Elazer Edelman - MIT researchers design tailored tissue adhesives
Glue can be modified for optimal performance in different types of diseased tissue.
Anne Trafton | MIT News Office
January 28, 2015
undergoing surgery to remove diseased sections of the colon, up to 30
percent of patients experience leakage from their sutures, which can
cause life-threatening complications.
Many efforts are under way to create new tissue glues that can help
seal surgical incisions and prevent such complications; now, a new study
from MIT reveals that the effectiveness of such glues hinges on the
state of the tissue in which they are being used.
The researchers found that a sealant they had previously developed
worked much differently in cancerous colon tissue than in colon tissue
inflamed with colitis. The finding suggests that for this sealant or any
other kind of biomaterial designed to work inside the human body,
scientists must take into account the environment in which the material
will be used, instead of using a “one-size fits all” approach, according
to the researchers.
“This paper shows why that mentality is risky,” says Natalie Artzi, a
research scientist at MIT’s Institute for Medical Science and
Engineering (IMES) and senior author of a paper describing the findings
in the Jan. 28 online edition of Science Translational Medicine.
“We present a new paradigm by which to design and examine materials.
Detailed study of tissue and biomaterial interactions can open a new
chapter in precision medicine, where biomaterials are chosen and
rationally designed to match specific tissue types and disease states.”
After characterizing the adhesive material’s performance in different
diseased tissues, the researchers created a model that allows them to
predict how it will work in different environments, opening the door to a
more personalized approach to treating individual patients.
Elazer Edelman, the Thomas D. and Virginia W. Cabot Professor of
Health Sciences and Technology and a member of IMES, is also a senior
author of the paper. The paper’s lead authors are graduate student Nuria
Oliva and former graduate student Maria Carcole.
Exploring material properties
Artzi and Edelman originally developed this tissue glue several years
ago by combining two polymers — dextran (a polysaccharide) and a highly
branched chain called dendrimer. In a 2009 paper,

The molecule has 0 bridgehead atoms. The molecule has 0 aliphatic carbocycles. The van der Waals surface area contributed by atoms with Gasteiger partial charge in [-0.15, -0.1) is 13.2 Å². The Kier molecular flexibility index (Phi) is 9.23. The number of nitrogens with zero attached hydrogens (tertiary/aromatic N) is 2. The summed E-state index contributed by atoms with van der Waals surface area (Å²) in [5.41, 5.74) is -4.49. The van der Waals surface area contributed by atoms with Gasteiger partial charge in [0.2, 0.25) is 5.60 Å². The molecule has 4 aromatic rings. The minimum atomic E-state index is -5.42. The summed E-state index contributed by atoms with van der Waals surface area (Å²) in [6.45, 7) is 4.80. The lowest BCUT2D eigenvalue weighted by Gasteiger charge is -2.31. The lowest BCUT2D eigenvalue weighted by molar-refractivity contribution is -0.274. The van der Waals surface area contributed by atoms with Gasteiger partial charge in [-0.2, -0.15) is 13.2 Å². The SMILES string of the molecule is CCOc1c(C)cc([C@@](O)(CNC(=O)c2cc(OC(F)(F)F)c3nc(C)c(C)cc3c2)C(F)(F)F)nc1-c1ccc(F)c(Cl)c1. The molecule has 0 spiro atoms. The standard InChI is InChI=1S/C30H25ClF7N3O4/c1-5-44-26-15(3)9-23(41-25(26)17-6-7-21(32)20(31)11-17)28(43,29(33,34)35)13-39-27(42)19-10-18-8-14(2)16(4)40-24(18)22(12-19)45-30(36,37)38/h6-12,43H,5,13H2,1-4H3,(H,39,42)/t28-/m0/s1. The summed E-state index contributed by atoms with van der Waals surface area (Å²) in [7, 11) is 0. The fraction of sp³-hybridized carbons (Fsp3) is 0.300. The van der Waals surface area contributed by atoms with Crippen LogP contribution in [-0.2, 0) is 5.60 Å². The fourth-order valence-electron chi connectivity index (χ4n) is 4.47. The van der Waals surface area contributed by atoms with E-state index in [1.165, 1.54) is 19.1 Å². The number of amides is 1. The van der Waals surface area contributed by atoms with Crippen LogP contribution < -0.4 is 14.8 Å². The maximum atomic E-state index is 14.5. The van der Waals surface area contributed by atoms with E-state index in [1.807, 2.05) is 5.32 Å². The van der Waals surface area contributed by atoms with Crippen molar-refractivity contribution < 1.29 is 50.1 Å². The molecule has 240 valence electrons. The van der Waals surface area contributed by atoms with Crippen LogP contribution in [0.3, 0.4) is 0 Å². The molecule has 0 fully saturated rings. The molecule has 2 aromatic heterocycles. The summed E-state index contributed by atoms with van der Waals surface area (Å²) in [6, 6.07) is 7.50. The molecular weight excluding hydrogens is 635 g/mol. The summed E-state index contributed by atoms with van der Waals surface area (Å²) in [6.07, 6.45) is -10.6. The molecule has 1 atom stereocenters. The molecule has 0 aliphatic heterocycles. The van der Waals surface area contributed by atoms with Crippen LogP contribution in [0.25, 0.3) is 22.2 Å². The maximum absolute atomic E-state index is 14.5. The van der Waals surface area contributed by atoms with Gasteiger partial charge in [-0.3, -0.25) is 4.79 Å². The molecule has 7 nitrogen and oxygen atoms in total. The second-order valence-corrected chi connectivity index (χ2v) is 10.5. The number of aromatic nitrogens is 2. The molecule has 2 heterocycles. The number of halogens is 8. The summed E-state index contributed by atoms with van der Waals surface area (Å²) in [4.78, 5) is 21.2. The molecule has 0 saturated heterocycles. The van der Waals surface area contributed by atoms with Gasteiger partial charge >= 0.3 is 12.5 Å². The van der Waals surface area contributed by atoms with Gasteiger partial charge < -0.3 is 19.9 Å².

the researchers demonstrated that such adhesives work better when
tailored to specific organs. In their new paper, they explored what
happens when an adhesive is used in the same organ but under different
They show that the adhesive actually performed better in cancerous
colon tissue than in healthy tissue. However, it performed worse in
tissue inflamed with colitis than in healthy tissue.
Further studies of the molecular interactions between the adhesive
and tissue explained those differences in behavior. The tissue glue
works through a system where molecules in the adhesive serve as “keys”
that interact with “locks” — chemical structures called amines found in
abundance in structural tissue known as collagen.
When enough of these locks and keys bind each other, the adhesive
forms a tight seal. This system is disrupted in colitic tissue because
the inflammation breaks down collagen. The more severe the inflammation,
the less adhesion occurs. However, cancerous tissue tends to have
excess collagen, so the adhesive ends up working better than in healthy
“Now we show that adhesive-material performance is not
organ-dependent, but rather, disease type and state-dependent,” says
Artzi, who is also an assistant professor at Harvard Medical School.
Using this data, the researchers created a model to help them alter
the composition of the material depending on the circumstances. By
changing the materials’ molecular weight, the number of keys attached to
each polymer, and the ratio of the two polymers, the researchers can
tune it to perform best in different types and states of tissue.
An inherent property of the adhesive is that any unused keys are
absorbed back into the polymer, preventing them from causing any
undesired side effects. This would allow the researchers to create two
or three different versions that could cover a wide range of tissues.
“We can take a biopsy from a patient for a quick readout of disease
state that would serve as an input for our model, and the output is the
precise material composition that should be used to attain adequate
adhesion,” Artzi says. “This exercise can be done in a clinical
Joseph Bonventre, chief of the renal unit and director of the
bioengineering division at Brigham and Women’s Hospital in Boston,
agrees that the study represents an important step toward a more
“You want the best adhesive possible, and they really show how
changes in the characteristics of the tissue will alter the adhesive
character,” says Bonventre, who was not involved in the research.
“They’re moving in the direction of doing a quick test in the operating
room and selecting the biomaterial most likely to be effective, rather
than developing biomaterials that try to work for all conditions.”
Doctors have begun using this kind of personalized approach when
choosing drugs that match individual patients’ genetic profiles, but it
has not yet spread to the selection of biomaterials such as tissue glue.
The MIT team now hopes to move the sealant into clinical trials and has
founded a company to help that process along.
“It’s something that we want to do as rapidly as possible,” Edelman
says. “We’re excited. It’s not often that you have a technology that is
this close to clinical introduction.”
The research was funded by the National Institutes of Health and the MIT Deshpande Center for Technological Innovation.